Plug all of your orifices.
Cult’s been infected with…
Directed and Written by Chad Ferrin
Release Date January/24/2017
Runtime 81 minutes
Crappy World Films, Girls and Corpses Magazine
I’ll mention, right from the get-go, that this isn’t, as the title suggests, a creature feature. I’ll also state for the record that this is the first feature I’ve seen in association with Girls and Corpses magazine, I would’ve thought Necromantik a better fit (for blindingly obvious reasons).
With that out ghastly visual of the way, I’ll continue. Parasites is a film that hits home harder than most based on its theme, content, honesty and depiction of life sans a filter tainted by Hollywood’s multi-million-dollar budget production values.
Admittedly, the first three minutes terrified me. The mere thought of getting lost in an unfamiliar city, at night, is enough to make me want to hide under my covers in a comforting fetal ball. Add to this an intrepid trio of College kids (diverse in both appearance and opinion) who try harder to locate friendly terrain only to fail miserably, to find themselves deeper in low rent neighborhoods, depicted here complete with ramshackle tent cities and a plethora of inebriated folk with no regard for their own safety or the flow of traffic.
Lost in frustration, passing the blame and all the excitement that comes with losing your way in a strange location the trio fall prey to a spiked two-by-four and a small collective of homeless folks. Wilco (portrayed by Robert Miano who among his impressive IMDB credits is listed as uncredited in the original Death Wish film) presents himself as their leader. He starts to rant on all manner of issues relating to feasting and the luxury of slumber inside of an empty refrigerator box but doesn’t take kindly to being interrupted and soon proves, as if there were ever any doubt, that a glass bottle to the face isn’t the best way to improve a dating profile. Following a sequence of violent scenes, reminiscent of the clash of attitudes in (1972’s) Deliverance minus ‘squeal like a pig’ dialogue the movie develops into a chase scenario through the city washes. The prey finds himself transforming, as he’s pursued, into whom he’s running from in appearance. Ironically, he also encounters those whom he’s accused of emulating with a plea for help. The streets offer little in the way of comfort offering instead predicament rife with underworld dealings. Unable to ignore a ‘damsel in distress’ the films protagonist is drawn further into the seediness of the city as the limits of his endurance, courage and character are tested to the limit.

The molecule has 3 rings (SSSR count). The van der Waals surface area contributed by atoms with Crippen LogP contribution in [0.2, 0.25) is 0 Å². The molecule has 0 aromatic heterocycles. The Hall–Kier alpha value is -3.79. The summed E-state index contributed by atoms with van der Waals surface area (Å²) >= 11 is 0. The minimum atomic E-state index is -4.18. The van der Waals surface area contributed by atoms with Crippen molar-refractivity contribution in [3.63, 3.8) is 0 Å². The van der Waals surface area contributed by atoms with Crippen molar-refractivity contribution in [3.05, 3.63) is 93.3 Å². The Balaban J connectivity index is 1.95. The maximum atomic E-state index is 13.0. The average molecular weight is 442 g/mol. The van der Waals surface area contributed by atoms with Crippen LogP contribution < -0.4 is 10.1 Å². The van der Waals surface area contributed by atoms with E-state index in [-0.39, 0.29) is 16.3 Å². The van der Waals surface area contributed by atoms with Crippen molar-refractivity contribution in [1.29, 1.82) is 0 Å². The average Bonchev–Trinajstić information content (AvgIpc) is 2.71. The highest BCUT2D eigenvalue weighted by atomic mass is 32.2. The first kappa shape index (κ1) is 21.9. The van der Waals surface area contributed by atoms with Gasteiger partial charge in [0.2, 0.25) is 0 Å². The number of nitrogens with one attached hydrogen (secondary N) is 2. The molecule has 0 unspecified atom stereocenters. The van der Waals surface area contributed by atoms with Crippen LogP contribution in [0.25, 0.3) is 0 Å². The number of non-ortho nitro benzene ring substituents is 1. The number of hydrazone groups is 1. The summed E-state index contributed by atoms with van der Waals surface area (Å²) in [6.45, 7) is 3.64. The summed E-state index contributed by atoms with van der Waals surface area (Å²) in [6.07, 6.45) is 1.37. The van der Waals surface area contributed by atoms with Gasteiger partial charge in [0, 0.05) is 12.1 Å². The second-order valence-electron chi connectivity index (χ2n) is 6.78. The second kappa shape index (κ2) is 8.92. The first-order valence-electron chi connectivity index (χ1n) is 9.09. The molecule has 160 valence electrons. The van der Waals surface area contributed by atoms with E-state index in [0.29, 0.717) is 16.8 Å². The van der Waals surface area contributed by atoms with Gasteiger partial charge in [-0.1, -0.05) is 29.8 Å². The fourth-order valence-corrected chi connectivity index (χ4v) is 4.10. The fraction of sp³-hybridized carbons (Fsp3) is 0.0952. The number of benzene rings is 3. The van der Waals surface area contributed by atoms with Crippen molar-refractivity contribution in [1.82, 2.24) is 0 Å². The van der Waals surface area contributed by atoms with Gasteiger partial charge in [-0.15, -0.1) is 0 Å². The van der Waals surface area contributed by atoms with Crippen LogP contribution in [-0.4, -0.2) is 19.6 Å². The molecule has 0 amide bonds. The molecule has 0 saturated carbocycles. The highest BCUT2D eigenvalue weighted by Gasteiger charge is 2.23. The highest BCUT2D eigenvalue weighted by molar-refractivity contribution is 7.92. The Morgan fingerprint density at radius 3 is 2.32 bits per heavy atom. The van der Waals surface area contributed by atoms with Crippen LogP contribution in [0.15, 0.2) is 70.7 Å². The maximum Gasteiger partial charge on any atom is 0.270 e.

The menacing city backdrop is brought to life through lingering shots depicting dimly lit alcoves, graffiti covered parking structures, high rise buildings within glancing distance of abundant derelict makeshift domiciles and the fantastic use of dancing shadows. A film school student could well argue that the back and forth light play signifies the two sides of the same coin in direct juxtaposition, the coin in this instance taking on the role of one’s life position, a predicament that could so easily flip on its head without warning, at any one given moment. The occasional ‘running towards the camera but never getting any closer to it’ effect brings an everyday perspective (rife with perseverance) to the viewer’s viewing experience pulling them closer to the action by keeping the objective ever so slightly out of reach. The action in scenes that boast conflict and violence is gritty, awkward and not fluid like one might expect to find in a similar Hollywood blockbuster. In this regard, they are executed in a top-notch manner, that fits the style of the film exceptionally, that doesn’t glorify violence but rather the desire to survive, at all costs, even at the sacrifice of another’s life.